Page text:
Psalms 81: Who Is in Control?
I know that there is a large debate regarding whether or not we truly have free will or are predestined. It generally relates to salvation, but it can also relate by extension to our everyday lives. This kind of discussion has caused a lot of controversy over the years, and it is not an easy one to resolve. Psalms 81 is going to take us close to it.
Psa 81:8 Hear, O my people, and I will testify unto thee: O Israel, if thou wilt hearken unto me;
Psa 81:9 There shall no strange god be in thee; neither shalt thou worship any strange god.
Psa 81:10 I am the LORD thy God, which brought thee out of the land of Egypt: open thy mouth wide, and I will fill it.
Psa 81:11 But my people would not hearken to my voice; and Israel would none of me.
Psa 81:12 So I gave them up unto their own hearts’ lust: and they walked in their own counsels.
Psa 81:13 Oh that my people had hearkened unto me, and Israel had walked in my ways!
It is interesting, because you actually see a little bit of both disciplines in this passage.
On one hand, you have the people not listening to God. It definitely sounds like it is a decision to not listen to God. Beyond that, it sounds like there could have been a different outcome if we go to the end of the chapter.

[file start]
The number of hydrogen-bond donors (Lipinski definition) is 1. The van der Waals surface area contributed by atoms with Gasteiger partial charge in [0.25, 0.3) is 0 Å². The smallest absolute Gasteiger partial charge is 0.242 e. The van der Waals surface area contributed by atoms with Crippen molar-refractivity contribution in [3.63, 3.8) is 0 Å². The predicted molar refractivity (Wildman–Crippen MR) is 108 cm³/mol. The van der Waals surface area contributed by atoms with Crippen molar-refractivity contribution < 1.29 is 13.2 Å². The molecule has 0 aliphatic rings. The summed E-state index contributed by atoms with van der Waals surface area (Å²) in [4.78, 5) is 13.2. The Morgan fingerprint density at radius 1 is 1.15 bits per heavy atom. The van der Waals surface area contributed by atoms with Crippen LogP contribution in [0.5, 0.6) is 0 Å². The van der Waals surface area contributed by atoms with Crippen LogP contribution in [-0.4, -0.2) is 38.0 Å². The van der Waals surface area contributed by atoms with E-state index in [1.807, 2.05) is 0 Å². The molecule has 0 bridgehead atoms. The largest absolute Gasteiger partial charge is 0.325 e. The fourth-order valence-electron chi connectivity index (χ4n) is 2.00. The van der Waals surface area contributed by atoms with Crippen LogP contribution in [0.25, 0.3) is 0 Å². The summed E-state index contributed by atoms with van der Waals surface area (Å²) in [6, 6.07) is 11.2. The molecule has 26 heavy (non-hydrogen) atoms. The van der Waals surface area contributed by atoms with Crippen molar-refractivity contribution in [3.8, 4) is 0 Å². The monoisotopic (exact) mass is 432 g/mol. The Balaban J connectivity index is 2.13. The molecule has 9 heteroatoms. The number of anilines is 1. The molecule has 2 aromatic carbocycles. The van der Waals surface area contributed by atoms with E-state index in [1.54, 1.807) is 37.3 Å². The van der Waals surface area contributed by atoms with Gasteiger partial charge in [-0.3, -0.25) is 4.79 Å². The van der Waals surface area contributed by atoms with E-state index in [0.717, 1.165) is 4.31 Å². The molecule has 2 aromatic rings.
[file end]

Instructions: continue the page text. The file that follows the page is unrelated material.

Psa 81:14 I should soon have subdued their enemies, and turned my hand against their adversaries.
Psa 81:15 The haters of the LORD should have submitted themselves unto him: but their time should have endured for ever.
Psa 81:16 He should have fed them also with the finest of the wheat: and with honey out of the rock should I have satisfied thee.
The result could have been different if the people made a different decision. God would have subdued their enemies if they had followed Him. It does seem to imply that there was a decision to be made here. It does not sound like the outcome was already known, or there would be no point in saying what God would have done. T evil he people made the decision to not listen to the voice of God, and the results were different.
However, we need to reconcile that with verse 12 then. God gave the people up which implies control over them. In order to follow these evil ways, it seems as if God had to give them up on some level. You’re obviously left with the question, were they really free if God had to give them up?
At the same time, we can go back in the other direction. If they were making decisions that made God want to give them up, then it seems that they were probably doing out of their own free will. If they were doing the will of God, then why would God give them up?
I don’t know about you, but I found this passage very interesting. There are certainly some dimensions of free will in this passage. The people were ignoring God. They were making a choice to do that. However, at the same time, God let them go in order to allow them to truly continue living in this way. He was ultimately sovereign over the entire process.
This is a tough one, and I think I’m going to leave it for today, but keep thinking about this issue. I’m sure that we will see it again.